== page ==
optics21.

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To demonstrate the basic principle of the heralded entangled photon source, we illustrate the

scheme of´Sliwa and Banaszek4in Fig. 1. With an input of SPDC source emitted from modes a,b,

theschemeherald an entangled photonpair in c,dmodes conditionedby triggers offour photonsin

e,f modes. As an input of the optical circuit, three-pair component of the down converted photons

entangled in polarizations is utilized. The quantum state of the three-pair photon term is given by22

|Ψ3? =

1

12(ˆ a†

xˆb†

y− ˆ a†

yˆb†

x)3|vac?,

(1)

where |vac? denotes the vacuum state, and ˆ a†andˆb†are the creation operators of photons in the

modes a and b. Horizontal and vertical polarization are represented by x and y, respectively. The

optical circuit (see the Methods section) transforms |Ψ3? into4:

|Ψ′

3? =

1

√2RT2|θ?t

??Φ+?

s+

?

1 −T4R2

2

|Γ?ts.

(2)

ThefirsttermofEq.(2)iscomposedofatensorproductoftwostates: thestate|θ?t= ˆ e†

xˆ e†

yˆf†

x′ˆf†

y′|vac?

denoting one photon in each of the four trigger modes, and the maximally entangled photon pair

in the output modes

??Φ+?

s=

1

√2(ˆ c†

xˆd†

x+ ˆ c†

yˆd†

y)|vac?.

(3)

The normalized state |Γ?tsis a superposition of all states that do not exactly have one photon in

each of the trigger mode ˆ ex, ˆ ey,ˆfx′ andˆfy′. Hence, the scheme for heralded entanglement source

is clearly based on the fact that when detecting a coincidence of four single photons in the trigger

modes (ˆ ex, ˆ ey;ˆfx′,ˆfy′), the two photons in the output modes (ˆ cx,ˆ cy) and (ˆdx,ˆdy) nondestructively

collapse to the maximally entangled state |Φ+?s.

In the experiment, we will generate the three-pair photon states (1) by a photon source (see

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the Methods section) and consequently implement the transformation of the linear optical circuit.

A schematic diagram of our experimental set-up is shown in Fig. 2, which is based on the proposal

of Ref. 4.

When taking all of experimental imperfections into account (see the Methods section), it is

crucial to evaluate the performance this source. Therefore, we have measured the state preparation

efficiency and its fidelity, where the efficiency is defined by the number of heralded photon pairs

created from the source per trigger signal. For an ideal case, one trigger signal of a fourfold single-

photon coincidence perfectly heralds one photon pair creation. In our experiment performed with

standard SPCMs, obviously, additional terms yielding triggers will thus result in a reduction of

the preparation efficiency. To overcome this obstacle, we limit their emergence by decreasing the

transmission coefficients of the beamsplitter. In this regime, the probability of transmitting more

than the minimum number of photons to the trigger becomes lower and as such, the danger of

under counting photons in the trigger detectors decreases. However, enhancing the preparation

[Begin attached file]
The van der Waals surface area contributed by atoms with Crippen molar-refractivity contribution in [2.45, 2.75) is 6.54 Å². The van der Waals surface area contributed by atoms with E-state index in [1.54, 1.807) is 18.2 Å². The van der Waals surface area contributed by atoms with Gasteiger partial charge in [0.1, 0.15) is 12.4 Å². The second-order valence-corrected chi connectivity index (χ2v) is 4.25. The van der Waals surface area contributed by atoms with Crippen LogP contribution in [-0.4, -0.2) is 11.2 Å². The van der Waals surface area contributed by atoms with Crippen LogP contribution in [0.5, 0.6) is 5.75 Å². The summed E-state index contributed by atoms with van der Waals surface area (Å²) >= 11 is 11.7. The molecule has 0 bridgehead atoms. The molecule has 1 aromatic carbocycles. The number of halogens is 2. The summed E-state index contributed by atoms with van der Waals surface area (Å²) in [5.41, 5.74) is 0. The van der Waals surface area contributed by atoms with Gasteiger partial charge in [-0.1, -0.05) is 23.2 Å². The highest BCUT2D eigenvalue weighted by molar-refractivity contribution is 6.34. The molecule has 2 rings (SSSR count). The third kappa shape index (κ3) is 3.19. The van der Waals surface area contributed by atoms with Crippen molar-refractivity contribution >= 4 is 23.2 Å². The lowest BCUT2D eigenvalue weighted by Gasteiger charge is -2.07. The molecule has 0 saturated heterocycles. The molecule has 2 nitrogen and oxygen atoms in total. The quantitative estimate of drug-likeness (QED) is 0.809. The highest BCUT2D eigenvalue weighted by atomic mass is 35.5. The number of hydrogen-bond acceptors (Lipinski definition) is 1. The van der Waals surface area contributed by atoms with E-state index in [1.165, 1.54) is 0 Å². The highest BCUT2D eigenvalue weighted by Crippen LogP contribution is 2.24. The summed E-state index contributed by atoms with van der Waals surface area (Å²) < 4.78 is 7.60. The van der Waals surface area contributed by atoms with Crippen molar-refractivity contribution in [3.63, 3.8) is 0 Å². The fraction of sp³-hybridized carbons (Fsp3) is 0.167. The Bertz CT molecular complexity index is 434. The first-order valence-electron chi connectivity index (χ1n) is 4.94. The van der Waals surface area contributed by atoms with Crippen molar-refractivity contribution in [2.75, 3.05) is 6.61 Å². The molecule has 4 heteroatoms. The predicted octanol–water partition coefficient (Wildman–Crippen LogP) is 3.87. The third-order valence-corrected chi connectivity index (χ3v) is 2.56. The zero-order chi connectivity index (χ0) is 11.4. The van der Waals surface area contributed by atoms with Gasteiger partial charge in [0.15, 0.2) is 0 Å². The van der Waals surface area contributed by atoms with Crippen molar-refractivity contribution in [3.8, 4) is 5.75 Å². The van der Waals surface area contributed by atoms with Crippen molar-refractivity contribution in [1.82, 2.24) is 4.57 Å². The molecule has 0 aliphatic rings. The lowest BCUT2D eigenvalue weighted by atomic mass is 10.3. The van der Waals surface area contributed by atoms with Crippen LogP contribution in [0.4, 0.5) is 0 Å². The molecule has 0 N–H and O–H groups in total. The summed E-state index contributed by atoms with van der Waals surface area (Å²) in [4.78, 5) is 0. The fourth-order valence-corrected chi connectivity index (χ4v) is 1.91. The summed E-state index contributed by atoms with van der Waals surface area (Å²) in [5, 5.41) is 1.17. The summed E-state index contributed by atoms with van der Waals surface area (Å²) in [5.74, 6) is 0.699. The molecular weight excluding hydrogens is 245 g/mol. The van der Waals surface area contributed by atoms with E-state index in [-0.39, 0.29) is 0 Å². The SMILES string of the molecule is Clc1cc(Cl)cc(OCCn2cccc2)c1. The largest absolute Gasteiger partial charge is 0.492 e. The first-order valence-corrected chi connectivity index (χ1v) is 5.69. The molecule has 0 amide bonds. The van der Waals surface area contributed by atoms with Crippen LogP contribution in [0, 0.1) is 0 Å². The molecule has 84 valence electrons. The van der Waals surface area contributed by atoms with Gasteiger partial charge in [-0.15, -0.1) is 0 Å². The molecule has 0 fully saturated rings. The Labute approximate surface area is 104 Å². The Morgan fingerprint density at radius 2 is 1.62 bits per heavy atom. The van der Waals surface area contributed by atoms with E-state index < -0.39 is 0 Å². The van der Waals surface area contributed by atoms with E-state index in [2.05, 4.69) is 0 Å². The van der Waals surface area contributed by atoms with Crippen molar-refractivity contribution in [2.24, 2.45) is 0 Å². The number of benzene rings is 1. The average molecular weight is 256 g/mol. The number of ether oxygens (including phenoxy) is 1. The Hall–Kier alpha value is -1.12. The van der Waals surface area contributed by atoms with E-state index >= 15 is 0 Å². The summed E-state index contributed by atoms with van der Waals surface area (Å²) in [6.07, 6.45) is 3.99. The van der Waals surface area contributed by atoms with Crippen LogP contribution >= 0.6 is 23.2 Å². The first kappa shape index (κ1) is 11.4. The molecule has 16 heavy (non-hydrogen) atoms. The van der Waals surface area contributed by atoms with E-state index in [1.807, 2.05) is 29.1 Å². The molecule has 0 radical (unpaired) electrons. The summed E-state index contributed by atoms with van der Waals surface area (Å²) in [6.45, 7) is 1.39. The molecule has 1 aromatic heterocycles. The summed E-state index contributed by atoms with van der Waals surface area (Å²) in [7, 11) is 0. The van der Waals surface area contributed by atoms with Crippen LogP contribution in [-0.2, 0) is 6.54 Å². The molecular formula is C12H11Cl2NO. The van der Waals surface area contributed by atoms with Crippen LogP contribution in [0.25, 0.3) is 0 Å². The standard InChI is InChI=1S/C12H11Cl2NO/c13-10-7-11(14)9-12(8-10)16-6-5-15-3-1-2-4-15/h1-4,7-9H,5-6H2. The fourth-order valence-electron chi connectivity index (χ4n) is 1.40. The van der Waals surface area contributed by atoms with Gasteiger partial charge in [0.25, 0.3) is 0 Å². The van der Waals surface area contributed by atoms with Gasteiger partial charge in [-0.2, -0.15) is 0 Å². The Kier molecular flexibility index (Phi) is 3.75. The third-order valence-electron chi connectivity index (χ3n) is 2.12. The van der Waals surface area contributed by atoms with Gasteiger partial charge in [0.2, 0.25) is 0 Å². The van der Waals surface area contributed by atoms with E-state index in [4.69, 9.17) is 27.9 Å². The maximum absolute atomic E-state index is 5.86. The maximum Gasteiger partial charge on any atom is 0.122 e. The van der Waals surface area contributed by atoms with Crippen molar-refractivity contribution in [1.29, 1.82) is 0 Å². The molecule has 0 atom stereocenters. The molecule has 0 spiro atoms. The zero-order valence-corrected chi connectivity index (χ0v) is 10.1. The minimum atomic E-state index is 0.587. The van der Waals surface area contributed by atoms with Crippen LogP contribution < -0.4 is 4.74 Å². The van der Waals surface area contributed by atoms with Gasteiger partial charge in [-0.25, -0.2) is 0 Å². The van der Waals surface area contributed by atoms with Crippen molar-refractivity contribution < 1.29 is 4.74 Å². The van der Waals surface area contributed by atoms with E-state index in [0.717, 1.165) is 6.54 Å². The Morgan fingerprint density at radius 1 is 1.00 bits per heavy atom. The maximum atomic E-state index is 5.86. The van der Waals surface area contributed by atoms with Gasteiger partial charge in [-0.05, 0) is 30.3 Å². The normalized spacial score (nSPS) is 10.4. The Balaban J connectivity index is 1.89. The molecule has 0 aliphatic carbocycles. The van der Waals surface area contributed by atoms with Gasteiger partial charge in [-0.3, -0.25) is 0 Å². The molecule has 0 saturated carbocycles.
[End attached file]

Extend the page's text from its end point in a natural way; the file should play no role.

efficiency in this way will lower the over all preparation rate.

In order to show the relation between the efficiency of state preparation and the transmission

coefficients of the partial reflecting beam splitters, we have chosen BS with three different reflec-

tion/transmission (R/T) ratios: 48.6/51.4, 57.0/43.0 and 68.5/31.5 in the experiment (Fig. 2). In

what follows we will denote them by 50/50, 60/40 and 70/30, respectively, for short. This relation

is shown in Fig. 3. The experimental efficiency can be straightforwardly represented as the follow-

ing relation by the number of triggers nt, the average detection efficiency ηsfor output states, the

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number of six-fold coincidences nsamong four trigger modes and two output modes

effexp=

ns

ntη2

s

.

(4)

For each experimental detection efficiencies ηsand R/T ratio: 0.129 (50/50), 0.133 (60/40) and

0.15 (70/30), the average coincidence counts (ns,nt) observed per 10 hours are: (37,9710),

(37,4940) and (14,1347), respectively. As can be seen from Fig. 3, the experimental results are

highly consistent with theoretical estimation (see Supplementary Information):

efftheory=

R2

(1 − ηtT/2)2,

(5)

where ηtrepresents the average detection efficiency for trigger photons. Thus, with this setup

we have significantly improved the preparation efficiency in comparison with the one provided

by the standard procedure through SPDC. One can consider single input pulses of UV laser and

output photon pairs of SPDC as trigger signals and output states, respectively. The probability of

generatingoneentangledphotonpairperUV pulsemeans thepreparationefficiency ofthestandard

procedure through SPDC22.

To quantify the entanglement of the output photons and evaluate how the prepared state

is similar to the state |Φ+?s, we have determined the state fidelity by analyzing the polarization

state of the photons in the modes (ˆ c,ˆd) in the three complementary bases: linear (H/V ), diagonal

(+/−), and circular (R/L). For an experimental state ˆ ρ, the fidelity is explicitly defined by

F= Tr(ˆ ρ??Φ+?

=

4(1 + ?ˆ σxˆ σx? − ?ˆ σyˆ σy? + ?ˆ σzˆ σz?),

ss

?Φ+??)

1

(6)